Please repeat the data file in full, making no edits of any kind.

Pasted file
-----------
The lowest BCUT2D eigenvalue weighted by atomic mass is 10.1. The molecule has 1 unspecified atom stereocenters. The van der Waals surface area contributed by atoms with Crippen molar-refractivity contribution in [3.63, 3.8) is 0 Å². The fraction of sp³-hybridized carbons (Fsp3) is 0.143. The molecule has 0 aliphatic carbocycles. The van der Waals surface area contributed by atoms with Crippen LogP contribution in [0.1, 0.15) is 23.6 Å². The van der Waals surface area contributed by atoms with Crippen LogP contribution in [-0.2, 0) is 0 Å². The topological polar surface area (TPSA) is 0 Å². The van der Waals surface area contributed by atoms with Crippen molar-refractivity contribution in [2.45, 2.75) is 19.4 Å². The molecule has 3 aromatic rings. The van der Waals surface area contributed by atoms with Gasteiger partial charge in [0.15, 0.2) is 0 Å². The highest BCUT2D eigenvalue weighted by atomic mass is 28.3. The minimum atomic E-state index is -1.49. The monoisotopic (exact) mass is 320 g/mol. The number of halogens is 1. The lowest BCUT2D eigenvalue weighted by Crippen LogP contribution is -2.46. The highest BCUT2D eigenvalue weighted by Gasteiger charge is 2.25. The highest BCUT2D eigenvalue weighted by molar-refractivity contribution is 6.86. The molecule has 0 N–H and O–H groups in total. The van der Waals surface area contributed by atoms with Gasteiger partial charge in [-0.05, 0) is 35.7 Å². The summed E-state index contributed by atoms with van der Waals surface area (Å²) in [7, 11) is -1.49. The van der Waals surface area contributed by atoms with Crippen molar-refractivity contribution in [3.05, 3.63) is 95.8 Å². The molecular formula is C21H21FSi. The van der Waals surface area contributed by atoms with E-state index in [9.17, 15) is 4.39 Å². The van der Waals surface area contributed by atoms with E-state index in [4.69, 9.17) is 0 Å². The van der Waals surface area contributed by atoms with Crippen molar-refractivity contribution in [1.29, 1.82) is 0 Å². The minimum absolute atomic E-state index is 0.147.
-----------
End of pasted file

The lowest BCUT2D eigenvalue weighted by atomic mass is 10.1. The molecule has 1 unspecified atom stereocenters. The van der Waals surface area contributed by atoms with Crippen molar-refractivity contribution in [3.63, 3.8) is 0 Å². The fraction of sp³-hybridized carbons (Fsp3) is 0.143. The molecule has 0 aliphatic carbocycles. The van der Waals surface area contributed by atoms with Crippen LogP contribution in [0.1, 0.15) is 23.6 Å². The van der Waals surface area contributed by atoms with Crippen LogP contribution in [-0.2, 0) is 0 Å². The topological polar surface area (TPSA) is 0 Å². The van der Waals surface area contributed by atoms with Crippen molar-refractivity contribution in [2.45, 2.75) is 19.4 Å². The molecule has 3 aromatic rings. The van der Waals surface area contributed by atoms with Gasteiger partial charge in [0.15, 0.2) is 0 Å². The highest BCUT2D eigenvalue weighted by atomic mass is 28.3. The minimum atomic E-state index is -1.49. The monoisotopic (exact) mass is 320 g/mol. The number of halogens is 1. The lowest BCUT2D eigenvalue weighted by Crippen LogP contribution is -2.46. The highest BCUT2D eigenvalue weighted by Gasteiger charge is 2.25. The highest BCUT2D eigenvalue weighted by molar-refractivity contribution is 6.86. The molecule has 0 N–H and O–H groups in total. The van der Waals surface area contributed by atoms with Gasteiger partial charge in [-0.05, 0) is 35.7 Å². The summed E-state index contributed by atoms with van der Waals surface area (Å²) in [7, 11) is -1.49. The van der Waals surface area contributed by atoms with Crippen molar-refractivity contribution in [3.05, 3.63) is 95.8 Å². The molecular formula is C21H21FSi. The van der Waals surface area contributed by atoms with E-state index in [9.17, 15) is 4.39 Å². The van der Waals surface area contributed by atoms with E-state index in [4.69, 9.17) is 0 Å². The van der Waals surface area contributed by atoms with Crippen molar-refractivity contribution in [1.29, 1.82) is 0 Å². The minimum absolute atomic E-state index is 0.147.